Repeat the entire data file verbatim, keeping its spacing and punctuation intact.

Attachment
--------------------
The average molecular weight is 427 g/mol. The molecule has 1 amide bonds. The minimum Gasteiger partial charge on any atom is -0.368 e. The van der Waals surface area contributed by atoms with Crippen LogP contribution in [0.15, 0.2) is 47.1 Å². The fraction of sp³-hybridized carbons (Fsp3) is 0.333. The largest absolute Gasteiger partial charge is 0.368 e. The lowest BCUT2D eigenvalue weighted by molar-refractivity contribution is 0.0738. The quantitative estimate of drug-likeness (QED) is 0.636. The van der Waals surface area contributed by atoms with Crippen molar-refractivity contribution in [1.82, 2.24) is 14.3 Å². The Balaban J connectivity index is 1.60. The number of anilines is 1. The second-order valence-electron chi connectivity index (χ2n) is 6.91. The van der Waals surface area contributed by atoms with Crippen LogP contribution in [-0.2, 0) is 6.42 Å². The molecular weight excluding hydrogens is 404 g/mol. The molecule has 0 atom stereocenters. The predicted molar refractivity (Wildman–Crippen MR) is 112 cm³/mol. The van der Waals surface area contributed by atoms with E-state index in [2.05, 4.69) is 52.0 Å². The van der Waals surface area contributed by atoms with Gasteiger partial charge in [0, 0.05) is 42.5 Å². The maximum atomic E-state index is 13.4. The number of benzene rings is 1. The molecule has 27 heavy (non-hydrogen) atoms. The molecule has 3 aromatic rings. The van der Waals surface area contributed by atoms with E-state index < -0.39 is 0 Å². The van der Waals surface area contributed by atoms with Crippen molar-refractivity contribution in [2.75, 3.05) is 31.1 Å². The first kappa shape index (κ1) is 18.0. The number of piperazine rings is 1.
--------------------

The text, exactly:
The average molecular weight is 427 g/mol. The molecule has 1 amide bonds. The minimum Gasteiger partial charge on any atom is -0.368 e. The van der Waals surface area contributed by atoms with Crippen LogP contribution in [0.15, 0.2) is 47.1 Å². The fraction of sp³-hybridized carbons (Fsp3) is 0.333. The largest absolute Gasteiger partial charge is 0.368 e. The lowest BCUT2D eigenvalue weighted by molar-refractivity contribution is 0.0738. The quantitative estimate of drug-likeness (QED) is 0.636. The van der Waals surface area contributed by atoms with Crippen molar-refractivity contribution in [1.82, 2.24) is 14.3 Å². The Balaban J connectivity index is 1.60. The number of anilines is 1. The second-order valence-electron chi connectivity index (χ2n) is 6.91. The van der Waals surface area contributed by atoms with Crippen LogP contribution in [-0.2, 0) is 6.42 Å². The molecular weight excluding hydrogens is 404 g/mol. The molecule has 0 atom stereocenters. The predicted molar refractivity (Wildman–Crippen MR) is 112 cm³/mol. The van der Waals surface area contributed by atoms with E-state index in [2.05, 4.69) is 52.0 Å². The van der Waals surface area contributed by atoms with Gasteiger partial charge in [0, 0.05) is 42.5 Å². The maximum atomic E-state index is 13.4. The number of benzene rings is 1. The molecule has 27 heavy (non-hydrogen) atoms. The molecule has 3 aromatic rings. The van der Waals surface area contributed by atoms with E-state index < -0.39 is 0 Å². The van der Waals surface area contributed by atoms with Crippen molar-refractivity contribution in [2.75, 3.05) is 31.1 Å². The first kappa shape index (κ1) is 18.0. The number of piperazine rings is 1.